Each property owner is supposed to take a broom to their property whether commecial or otherwise but since most do no reside within the city they feel no pride. Maybe because I was brought up in a different time I feel strongly about this. I remember tenants just sweeping the hallway outside their apartment door, this was their home. I remember the men putting out the trash if the landlord or super was ill or going to get there late. Ditto shovelling the walk. Today, it is nobody's job. Tenants do no care how they treat the property they live on, it's not theirs so who cares. The sweepers in Union City & North Bergen do an ace job of keeping the streets clean. I think the problem is an aging, badly maintained sweeper fleet. Maybe it's time to trade them in for something that works. Maybe if we got the smaller sweepers like Unio City & North Bergen they could be better maintained & effectively used.

Posted on: 2013/4/7 20:54
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Re: How responsive is your government? When residents call for help, does anyone answer?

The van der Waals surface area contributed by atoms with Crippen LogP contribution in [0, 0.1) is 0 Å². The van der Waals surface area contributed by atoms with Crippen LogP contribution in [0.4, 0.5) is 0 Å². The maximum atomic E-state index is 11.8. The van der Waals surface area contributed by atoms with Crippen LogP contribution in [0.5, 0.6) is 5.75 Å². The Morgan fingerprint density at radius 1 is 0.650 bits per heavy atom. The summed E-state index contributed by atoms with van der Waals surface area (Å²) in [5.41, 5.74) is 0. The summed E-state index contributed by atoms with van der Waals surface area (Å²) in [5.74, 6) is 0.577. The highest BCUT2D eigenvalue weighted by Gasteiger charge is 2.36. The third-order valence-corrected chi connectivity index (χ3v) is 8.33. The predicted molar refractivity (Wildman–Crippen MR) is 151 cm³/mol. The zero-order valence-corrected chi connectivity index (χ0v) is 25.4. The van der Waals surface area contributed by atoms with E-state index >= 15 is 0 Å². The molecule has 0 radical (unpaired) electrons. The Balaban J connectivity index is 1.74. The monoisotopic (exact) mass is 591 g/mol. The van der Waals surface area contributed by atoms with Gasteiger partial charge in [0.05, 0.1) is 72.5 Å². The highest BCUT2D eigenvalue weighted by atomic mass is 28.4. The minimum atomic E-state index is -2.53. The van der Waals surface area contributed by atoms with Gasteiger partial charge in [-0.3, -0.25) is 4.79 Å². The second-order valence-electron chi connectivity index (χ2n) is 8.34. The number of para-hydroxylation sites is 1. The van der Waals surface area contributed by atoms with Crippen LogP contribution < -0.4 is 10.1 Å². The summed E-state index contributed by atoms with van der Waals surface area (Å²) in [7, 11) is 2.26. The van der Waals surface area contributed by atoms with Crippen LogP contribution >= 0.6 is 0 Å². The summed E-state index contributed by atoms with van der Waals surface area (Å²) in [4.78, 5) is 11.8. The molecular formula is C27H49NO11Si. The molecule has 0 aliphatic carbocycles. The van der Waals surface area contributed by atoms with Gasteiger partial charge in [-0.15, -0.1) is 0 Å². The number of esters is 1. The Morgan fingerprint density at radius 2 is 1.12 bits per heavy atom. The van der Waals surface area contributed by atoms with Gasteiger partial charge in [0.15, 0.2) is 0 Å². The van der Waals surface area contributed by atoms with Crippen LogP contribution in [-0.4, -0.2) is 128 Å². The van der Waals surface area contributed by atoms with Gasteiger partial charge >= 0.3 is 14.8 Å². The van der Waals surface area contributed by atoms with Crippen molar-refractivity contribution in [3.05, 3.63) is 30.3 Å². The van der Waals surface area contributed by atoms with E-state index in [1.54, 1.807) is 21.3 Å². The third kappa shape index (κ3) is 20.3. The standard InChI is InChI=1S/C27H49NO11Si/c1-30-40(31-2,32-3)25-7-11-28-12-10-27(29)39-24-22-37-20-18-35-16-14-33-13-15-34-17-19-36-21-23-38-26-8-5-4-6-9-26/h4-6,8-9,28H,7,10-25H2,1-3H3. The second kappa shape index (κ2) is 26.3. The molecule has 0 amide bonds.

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HeightsBrat wrote: Quote:
Vigilante wrote: http://mygovhelp.com/JERSEYCITYNJ/_cs ... t.aspx?cat=0&sSessionID=& I use the above link from time to time. Just yesterday I reported a commercial vehicle with out of state plates that has been parking overnight in my neighborhood. (Lets see what actually happens!) I have had quick responses in the past when reporting potholes. The main problem I encounter in my area is homeowners using the public cans to dispose of their household trash. It is illegal plus it quickly overflows the cans and the trash goes everywhere. I am going to contact the proper authorities about tracking down violators. I cannot understand why people do this. They have cans but insist on stuffing their crap into public cans. Inspectors (201) 432-4645 ext.671